The perimeter of the bedroom, like the rest of Shayna Bradley’s house, was an entry straight out of a Showcase of Homes tour. Professionally draped window treatments, “socks-only” carpet, eucalyptus and silk-flower arrangements. Testimony to an organized life and a disciplined mind. The center of the room, however, resembled the aftermath of a tornado touchdown. Shoes and clothes and pillows were strewn about the floor. A moat of pink-and-purple bedspread circled the foot of the bed; splayed on the bed’s surface was a tangle of satin brown arms and legs wrapped in slips of a stark white sheet.Read more ›
In a world of media sound bites, political rallying that can sometimes border on the absurd, and rampant shortsightedness, Kate Clinton is the trend-spotter for her audience.
“People are swamped in the information age, so people have no time to spot patterns,” she explains. “I think that’s the job of the comic… to find out what is the pattern.”
The veteran comedian has been performing in Provincetown for 26 years, and in that time she’s seen it all, incorporating much of what she’s observed into her act. She will be performing October 14 – 16 at the Crown & Anchor, ending another great season in town.
“I think of the summer [in Provincetown] as a wonderful time for me to try stuff out, and as soon as it starts to work out, I get rid of it and do something new… it’s a lovely process, such a creative time,” Clinton says, adding that Women’s Week is a special time for her because so many of her “sister performers” are also in town.
In Stu Maddox’ documentary Gen Silent, an unpleasant reality is explored. No one wants to think about it, but the simple fact is everyone on this planet shares one thing in common – we are all aging. And with aging, comes the inevitable slate of decisions that need to be made as vibrant lives complete their final chapters.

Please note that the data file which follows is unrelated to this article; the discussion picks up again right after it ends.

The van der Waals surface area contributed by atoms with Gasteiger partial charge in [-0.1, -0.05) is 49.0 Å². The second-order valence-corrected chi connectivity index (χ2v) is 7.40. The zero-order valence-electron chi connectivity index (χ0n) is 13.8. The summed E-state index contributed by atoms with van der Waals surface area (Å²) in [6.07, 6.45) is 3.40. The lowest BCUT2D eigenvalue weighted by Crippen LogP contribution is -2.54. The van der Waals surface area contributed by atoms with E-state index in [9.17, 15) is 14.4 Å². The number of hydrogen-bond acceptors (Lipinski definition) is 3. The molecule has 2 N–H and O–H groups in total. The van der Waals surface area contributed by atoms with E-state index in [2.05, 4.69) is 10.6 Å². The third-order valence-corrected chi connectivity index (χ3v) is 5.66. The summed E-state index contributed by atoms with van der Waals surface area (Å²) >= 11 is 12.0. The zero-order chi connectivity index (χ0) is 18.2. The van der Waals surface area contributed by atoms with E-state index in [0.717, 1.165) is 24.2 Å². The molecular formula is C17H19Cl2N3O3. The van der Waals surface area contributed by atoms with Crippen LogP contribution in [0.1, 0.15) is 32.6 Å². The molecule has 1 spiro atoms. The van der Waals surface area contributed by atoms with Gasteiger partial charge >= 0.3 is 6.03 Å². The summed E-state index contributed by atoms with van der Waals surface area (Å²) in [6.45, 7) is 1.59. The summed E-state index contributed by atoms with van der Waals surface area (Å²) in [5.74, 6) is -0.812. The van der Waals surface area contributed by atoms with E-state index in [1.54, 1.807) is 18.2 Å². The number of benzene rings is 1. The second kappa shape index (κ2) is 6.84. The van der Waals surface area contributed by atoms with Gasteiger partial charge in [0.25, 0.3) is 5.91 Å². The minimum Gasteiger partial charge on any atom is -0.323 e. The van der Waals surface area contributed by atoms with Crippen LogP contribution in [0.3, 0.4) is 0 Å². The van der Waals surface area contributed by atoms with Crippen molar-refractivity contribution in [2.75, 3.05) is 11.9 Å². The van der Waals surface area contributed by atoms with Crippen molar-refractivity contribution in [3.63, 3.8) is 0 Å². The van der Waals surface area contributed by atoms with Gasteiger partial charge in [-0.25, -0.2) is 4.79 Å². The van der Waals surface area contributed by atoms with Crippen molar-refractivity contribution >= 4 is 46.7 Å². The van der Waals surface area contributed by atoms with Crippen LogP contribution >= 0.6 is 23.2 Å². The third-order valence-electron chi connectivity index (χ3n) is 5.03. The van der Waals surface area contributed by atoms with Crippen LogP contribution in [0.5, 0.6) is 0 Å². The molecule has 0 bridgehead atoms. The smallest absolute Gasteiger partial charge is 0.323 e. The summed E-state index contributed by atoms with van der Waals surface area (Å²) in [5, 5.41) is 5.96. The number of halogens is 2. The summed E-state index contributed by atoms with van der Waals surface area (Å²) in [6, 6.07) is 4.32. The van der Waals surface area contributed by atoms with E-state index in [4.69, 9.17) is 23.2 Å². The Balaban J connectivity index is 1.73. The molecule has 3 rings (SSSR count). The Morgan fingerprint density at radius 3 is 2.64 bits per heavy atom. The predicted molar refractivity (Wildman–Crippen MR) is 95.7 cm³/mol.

Gen Silent looks specifically at how aging impacts the GLBT community, focusing on three longtime couples and one single transgender woman as they make end-of-life decisions. It begins with Lawrence and Alexander, a couple who have been together for 38 years, the last 10 of which have been apart, with Alexander in a nursing home facility, due to Parkinson’s dementia. The pair demonstrates the same kind of love and concern that any straight couple would in a similar situation, but there is the added complication of how their relationship will be seen by the staff of the nursing home.
There’s little to compare with putting down $24 for a place up in the cheap seats in the Metropolitan Opera House. Among serious fans, students, and tourists, we weep through Rigoletto’s last act or wince during An American Tragedy. There you sit while the world’s greatest talents of the most demanding of art forms sing their hearts out. With no mics, backed by an enduring orchestra, often elaborated with fine young dancers, their voices reach you up there, far above the subway lines and street vendors. How can you not be moved?Read more ›
Throughout history and in almost every culture, humankind has tried to communicate with the dead. Most mainstream religions have a deeply buried belief somewhere in their history that communicating with the "other side" was possible. But the modern day concept of a séance (the French word for "session") came from the Fox sisters, who began to hold public séances in the small towns just east of Rochester, New York, in 1848.
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It’s Halloween night 2009. As the sun sets over Provincetown and an unusually warm day turns into the perfect crisp autumn night, Commercial Street begins to fill with an impromptu parade of drag queens, Hollywood-style make-up, and group themed costumes worthy of the Broadway stage. Halloween fun in Provincetown is serious business. Unlike the well-planned and scheduled "theme weeks," Halloween has grown organically in Provincetown, where the masses largely determine the course of the weekend, and the biggest event is the informal street parade that takes place the Saturday night prior to the high haunted holiday.Read more ›